Judge stands by rejection of plea deal in Winter Park standoff case
September 8, 2009
District Court Judge Mary Hoak has rejected the argument by lawyers for a man accused in an armed standoff that she didn’t have legal authority to turn down a proposed plea agreement.
In June, representatives of the 14th Judicial District Attorney’s office and lawyers for Brian Wilson, 52, of Denver, struck a deal in which Wilson would have pleaded guilty to one count of felony menacing with a knife.
He initially was charged with three counts of 1st degree assault, three counts of menacing, two counts of obstructing a police officer, three counts of prohibited use of a weapon, and one count each of obstructing a highway, driving under the influence, and DUI per se.
In her ruling rejecting the plea agreement, Hoak said the proposed deal would send the wrong message to the community about the seriousness of the case and violent crimes.
Citing a 10th Circuit Court of Appeals ruling, Wilson’s lead attorney Harvey Steinberg argued in July that Hoak did not have the legal discretion to reject the plea on grounds of what charges it includes.
(The judge) “can’t tell the district attorney … what charges to make,” he said.
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“When it comes to charge-bargaining, the court can’t interfere,” he said. To do so, he continued, would be “an intrusion into the executive branch function.”
Last Thursday, Hoak issued an order in the case stating that her rejection of the plea deal stands. Among the rationale the order cites were:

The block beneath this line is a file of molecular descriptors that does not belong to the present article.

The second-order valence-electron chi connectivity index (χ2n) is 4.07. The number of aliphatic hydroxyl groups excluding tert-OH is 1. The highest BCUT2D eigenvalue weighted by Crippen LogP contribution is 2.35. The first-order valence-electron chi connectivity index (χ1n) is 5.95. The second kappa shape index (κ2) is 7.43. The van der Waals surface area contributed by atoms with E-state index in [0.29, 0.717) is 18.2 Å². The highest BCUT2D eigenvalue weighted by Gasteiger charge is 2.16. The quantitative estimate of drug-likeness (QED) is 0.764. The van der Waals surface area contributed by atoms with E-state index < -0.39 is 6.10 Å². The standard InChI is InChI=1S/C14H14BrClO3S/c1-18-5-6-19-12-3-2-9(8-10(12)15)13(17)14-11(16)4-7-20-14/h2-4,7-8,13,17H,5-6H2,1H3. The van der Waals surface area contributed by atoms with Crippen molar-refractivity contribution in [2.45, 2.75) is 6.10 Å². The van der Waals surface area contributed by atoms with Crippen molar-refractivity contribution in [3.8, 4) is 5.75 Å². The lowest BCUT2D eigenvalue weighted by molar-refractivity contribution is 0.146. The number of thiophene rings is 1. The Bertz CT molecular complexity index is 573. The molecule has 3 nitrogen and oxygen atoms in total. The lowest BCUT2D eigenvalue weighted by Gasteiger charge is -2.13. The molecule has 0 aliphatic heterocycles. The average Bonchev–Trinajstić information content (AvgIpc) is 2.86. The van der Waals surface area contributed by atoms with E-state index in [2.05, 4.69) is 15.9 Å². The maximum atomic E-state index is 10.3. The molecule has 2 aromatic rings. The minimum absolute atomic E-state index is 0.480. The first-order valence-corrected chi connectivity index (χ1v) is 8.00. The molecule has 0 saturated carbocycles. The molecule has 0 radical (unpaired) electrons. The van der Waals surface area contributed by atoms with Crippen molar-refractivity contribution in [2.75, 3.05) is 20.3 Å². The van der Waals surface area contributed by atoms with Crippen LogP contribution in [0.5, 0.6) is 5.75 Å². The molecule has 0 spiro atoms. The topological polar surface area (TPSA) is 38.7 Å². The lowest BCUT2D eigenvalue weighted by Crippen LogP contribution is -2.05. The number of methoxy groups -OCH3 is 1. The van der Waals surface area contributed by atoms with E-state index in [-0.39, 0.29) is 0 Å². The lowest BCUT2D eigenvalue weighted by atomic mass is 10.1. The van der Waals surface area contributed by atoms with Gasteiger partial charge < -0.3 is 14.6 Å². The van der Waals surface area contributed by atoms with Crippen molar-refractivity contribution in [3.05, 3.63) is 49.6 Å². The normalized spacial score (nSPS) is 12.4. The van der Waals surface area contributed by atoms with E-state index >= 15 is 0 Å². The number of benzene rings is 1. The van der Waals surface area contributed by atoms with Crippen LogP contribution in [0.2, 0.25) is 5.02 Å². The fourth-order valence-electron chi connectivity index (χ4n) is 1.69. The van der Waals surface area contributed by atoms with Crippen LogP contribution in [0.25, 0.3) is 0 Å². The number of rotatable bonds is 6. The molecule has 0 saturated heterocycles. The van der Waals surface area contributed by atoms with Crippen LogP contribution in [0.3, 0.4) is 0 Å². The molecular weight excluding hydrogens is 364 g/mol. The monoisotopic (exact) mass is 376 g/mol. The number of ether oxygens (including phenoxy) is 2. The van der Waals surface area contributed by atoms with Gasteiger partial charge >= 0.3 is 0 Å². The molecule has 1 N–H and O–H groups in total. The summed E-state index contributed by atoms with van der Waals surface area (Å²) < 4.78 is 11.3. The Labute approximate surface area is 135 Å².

• “The People (DA’s office) did not allege … that the Defendant was in possession of a knife. As a result, there is no factual basis for the proposed plea …”
• Of the seven cases referenced by the defense in its argument that Hoak overstepped her authority in rejecting the plea, “not one of the cases cited addresses the situation at hand: the rejection of plea bargain by a Court.”
• Colorado statutes and Colorado Rule of Criminal Procedure state: “Notwithstanding the reaching of a plea agreement between the district attorney and defense counsel or defendant, the judge in every case should exercise an independent judgment in deciding whether to grant charge and sentence concessions.”
• “It is this Court’s understanding … that the defendant in this matter allegedly engaged in a multiple-hour standoff with police during which time he threatened law enforcement with a firearm and caused the closure of the major thoroughfare through the county.”
The charges against Wilson stem from a three-hour standoff with police last Thanksgiving between the town of Winter Park and Winter Park Resort.
During the standoff, according to the arrest affidavit, Wilson poured drinks from a 1.75-liter bottle of tequila and handled his loaded .45-caliber semi-automatic pistol.
At one point, Wilson “pointed it directly at several officers” with the hammer cocked and the safety off while holding the gun by the barrel, the affidavit says.
Officers eventually shot Wilson with a non-lethal “beanbag” round from a 12-gauge shotgun. The charge knocked the suspect to the ground, where five officers tried to subdue him, according to the affidavit. During the struggle, Wilson “indiscriminately” discharged four rounds from the pistol, the document says.
Hoak’s Sept. 3 order continues the case for arraignment at 3:30 p.m. Friday, Sept. 25. If that date doesn’t work, the order instructs attorneys to find another date in September.
“The Court is unwilling, at this time, to continue this matter into October 2009 or beyond without progress being made,” Hoak’s order says.
– Drew can be reached at (970) 887-3334 ext. 19600 or at email@example.com